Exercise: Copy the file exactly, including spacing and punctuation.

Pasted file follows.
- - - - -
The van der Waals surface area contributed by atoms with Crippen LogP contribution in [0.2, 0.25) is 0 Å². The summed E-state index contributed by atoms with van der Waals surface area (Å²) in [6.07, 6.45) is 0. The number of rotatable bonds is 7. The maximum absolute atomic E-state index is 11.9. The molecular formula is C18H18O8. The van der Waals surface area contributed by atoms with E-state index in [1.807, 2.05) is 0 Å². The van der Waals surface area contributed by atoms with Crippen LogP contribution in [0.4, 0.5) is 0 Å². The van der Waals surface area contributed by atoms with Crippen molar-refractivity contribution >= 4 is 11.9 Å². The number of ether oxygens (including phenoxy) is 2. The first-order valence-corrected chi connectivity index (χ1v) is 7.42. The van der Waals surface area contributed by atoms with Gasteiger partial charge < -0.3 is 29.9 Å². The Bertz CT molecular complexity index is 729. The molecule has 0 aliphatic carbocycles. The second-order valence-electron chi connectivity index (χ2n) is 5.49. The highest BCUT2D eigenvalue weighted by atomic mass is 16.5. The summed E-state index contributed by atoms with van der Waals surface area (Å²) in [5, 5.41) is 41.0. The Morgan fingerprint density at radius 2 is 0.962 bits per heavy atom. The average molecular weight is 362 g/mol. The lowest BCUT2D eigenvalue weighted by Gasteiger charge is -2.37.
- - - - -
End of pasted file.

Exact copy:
The van der Waals surface area contributed by atoms with Crippen LogP contribution in [0.2, 0.25) is 0 Å². The summed E-state index contributed by atoms with van der Waals surface area (Å²) in [6.07, 6.45) is 0. The number of rotatable bonds is 7. The maximum absolute atomic E-state index is 11.9. The molecular formula is C18H18O8. The van der Waals surface area contributed by atoms with E-state index in [1.807, 2.05) is 0 Å². The van der Waals surface area contributed by atoms with Crippen LogP contribution in [0.4, 0.5) is 0 Å². The van der Waals surface area contributed by atoms with Crippen molar-refractivity contribution >= 4 is 11.9 Å². The number of ether oxygens (including phenoxy) is 2. The first-order valence-corrected chi connectivity index (χ1v) is 7.42. The van der Waals surface area contributed by atoms with Gasteiger partial charge < -0.3 is 29.9 Å². The Bertz CT molecular complexity index is 729. The molecule has 0 aliphatic carbocycles. The second-order valence-electron chi connectivity index (χ2n) is 5.49. The highest BCUT2D eigenvalue weighted by atomic mass is 16.5. The summed E-state index contributed by atoms with van der Waals surface area (Å²) in [5, 5.41) is 41.0. The Morgan fingerprint density at radius 2 is 0.962 bits per heavy atom. The average molecular weight is 362 g/mol. The lowest BCUT2D eigenvalue weighted by Gasteiger charge is -2.37.